Augusta Regional Airport, Augusta Fire Department dispute over fire response continues

Fire Chief Chris James wants all resources dispatched.

A yearlong legal dispute between Augusta Fire Department and Augusta Regional Airport aired some dirty laundry Monday after Augusta Commission member Donnie Smith raised the issue in a committee meeting.

Fire Chief Chris James said he first determined that fire response was an issue at the airport during a routine alarm test more than a year ago. The call never reached Augusta 911, and instead showed up as a voicemail on the airport fire chief’s cellphone, James told commissioners at a Monday committee meeting.

Since then, attorneys for the city and the airport have been attempting to document who’s in charge when an incident arises but have yet to agree on a plan. Smith said he put the item on Monday’s agenda so commissioners and the public would be aware.

“I don’t want the public at risk, and I simply want to have this fixed,” Smith said.

While Augusta’s charter specifies the fire chief is lead firefighter for the consolidated government, Airport Director Gary LeTellier said the city had designated the Augusta Aviation Commission as authority over the airport, not the commission, while federal laws govern fire protocol at the airport because of its role in interstate commerce.

“I don’t know how to put this delicately, but you don’t have the final say,” LeTellier said. “The federal airline administration has the final say.”

James said he had “nothing against the airport” but it only has two foam trucks and all resources should be dispatched to an incident until it is determined they are not needed.

Commissioners pointed to the need to resolve the issue Monday.

“I’m going to put my fireman hat back on,” said Commissioner Marion Williams, a former firefighter. “Especially when you’re talking about something that get as hot as jet fuel… We ought to be mindful enough to understand the seriousness of this.”

Commissioner Alvin Mason, who is running for mayor, said the city and airport ought to work together. “I hope it’s not an issue, a power struggle on anybody’s part,” he said. “Our main focus should be that our citizens are safe.”

Commissioner Wayne Guilfoyle, who appointed airport commission chairman Doug Lively to his post, said despite the disagreement things have been running smoothly at the airport.

“They’re held by a different set of rules,” Guilfoyle said.

LeTellier called the situation “an embarrassment” and said it was “not fair to characterize the airport as obstructionist” in the yearlong exchange.

Commissioners took no action on the dispute during committee meetings Monday but agreed to discuss it later.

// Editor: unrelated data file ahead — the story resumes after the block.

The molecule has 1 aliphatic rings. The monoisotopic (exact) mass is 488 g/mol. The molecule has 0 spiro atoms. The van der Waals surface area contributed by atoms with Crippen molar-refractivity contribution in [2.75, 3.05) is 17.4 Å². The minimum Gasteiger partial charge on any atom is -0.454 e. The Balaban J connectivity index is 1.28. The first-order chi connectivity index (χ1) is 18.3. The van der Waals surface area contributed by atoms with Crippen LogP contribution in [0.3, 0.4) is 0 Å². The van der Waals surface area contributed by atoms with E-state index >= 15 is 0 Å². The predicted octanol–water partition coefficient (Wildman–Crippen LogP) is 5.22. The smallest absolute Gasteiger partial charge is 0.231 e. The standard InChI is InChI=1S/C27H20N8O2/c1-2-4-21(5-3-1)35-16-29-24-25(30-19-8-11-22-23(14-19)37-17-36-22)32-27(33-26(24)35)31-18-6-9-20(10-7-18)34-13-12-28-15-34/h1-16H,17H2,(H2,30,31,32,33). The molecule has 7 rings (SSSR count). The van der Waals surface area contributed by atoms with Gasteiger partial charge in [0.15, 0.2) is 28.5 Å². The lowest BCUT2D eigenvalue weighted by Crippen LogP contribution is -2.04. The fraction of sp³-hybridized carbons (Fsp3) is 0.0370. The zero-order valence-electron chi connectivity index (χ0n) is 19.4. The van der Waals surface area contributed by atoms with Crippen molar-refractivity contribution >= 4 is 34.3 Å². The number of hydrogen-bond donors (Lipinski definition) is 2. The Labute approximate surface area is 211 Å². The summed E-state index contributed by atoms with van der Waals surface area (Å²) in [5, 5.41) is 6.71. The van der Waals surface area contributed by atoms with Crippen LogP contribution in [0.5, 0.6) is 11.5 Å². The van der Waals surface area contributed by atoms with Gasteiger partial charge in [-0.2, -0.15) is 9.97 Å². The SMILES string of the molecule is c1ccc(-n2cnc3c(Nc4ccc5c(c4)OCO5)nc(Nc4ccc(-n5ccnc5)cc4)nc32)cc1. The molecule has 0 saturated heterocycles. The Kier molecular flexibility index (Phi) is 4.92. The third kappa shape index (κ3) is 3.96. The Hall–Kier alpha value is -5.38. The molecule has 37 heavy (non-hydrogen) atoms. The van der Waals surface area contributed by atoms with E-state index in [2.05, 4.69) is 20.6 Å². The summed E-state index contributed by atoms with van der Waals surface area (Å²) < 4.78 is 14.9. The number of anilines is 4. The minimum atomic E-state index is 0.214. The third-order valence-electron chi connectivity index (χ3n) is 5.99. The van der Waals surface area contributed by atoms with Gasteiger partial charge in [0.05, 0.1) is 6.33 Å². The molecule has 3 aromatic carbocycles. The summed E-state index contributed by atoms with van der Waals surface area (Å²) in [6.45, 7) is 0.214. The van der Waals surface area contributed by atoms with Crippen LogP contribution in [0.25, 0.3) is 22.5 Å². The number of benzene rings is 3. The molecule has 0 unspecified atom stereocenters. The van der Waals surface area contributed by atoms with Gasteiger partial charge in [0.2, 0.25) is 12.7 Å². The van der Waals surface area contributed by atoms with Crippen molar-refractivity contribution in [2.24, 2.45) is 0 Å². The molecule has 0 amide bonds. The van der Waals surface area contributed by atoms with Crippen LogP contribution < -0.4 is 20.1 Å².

IN OTHER ACTION

In other action Monday, Augusta Commission members:

• Took no action on the 2014 budget, which is not yet balanced, but appeared to agree with City Administrator Fred Russell’s proposal to levy a 2 percent excise tax on energy used in manufacturing, explore 2.4 percent department-level cuts and rely on savings to fill the rest of a $7.9 million deficit, but hold off until mid-fiscal year to decide whether to award employees a cost-of-living adjustment or raise taxes.

• Agreed to a Dec. 3 public hearing on amending Augusta’s Tax Allocation District 1 to remove 1,098 parcels to form a downtown TAD 4. Like Tax Increment Financing in other states, TADs allow tax increments collected over baseline values resulting from new development to be spent in support of the development and not elsewhere. Special City Counsel Jim Plunkett said by forming the new TAD this year, its baseline values will be set at 2013 levels. Questioned about the return on the TAD, Plunkett said a renovated hotel downtown will get $600,000 from the TAD but is investing $6 million, a 10-to-one return.

• Heard a request from Anthony King and Niki Watson for 10 percent of the proceeds of Sheriff Richard Roundtree’s recent auction of seized or surrendered weapons to fund a youth gun violence program. The auction generated more than $300,000 for the general fund, Russell said. Watson said her group’s gun buy-back program had contributed 62 weapons to the auction.

• Agreed to a fourth, $250,000 flight to collect and update pictometric images used primarily by the tax assessor to assess real property values. Assessor Alveno Ross said the last flight had found $39.8 million in new property, adding $839,000 in new tax revenue for Richmond County Board of Education and $346,000 for the city. Commissioners told Russell to seek help funding the program from the school board and other departments that use the data.

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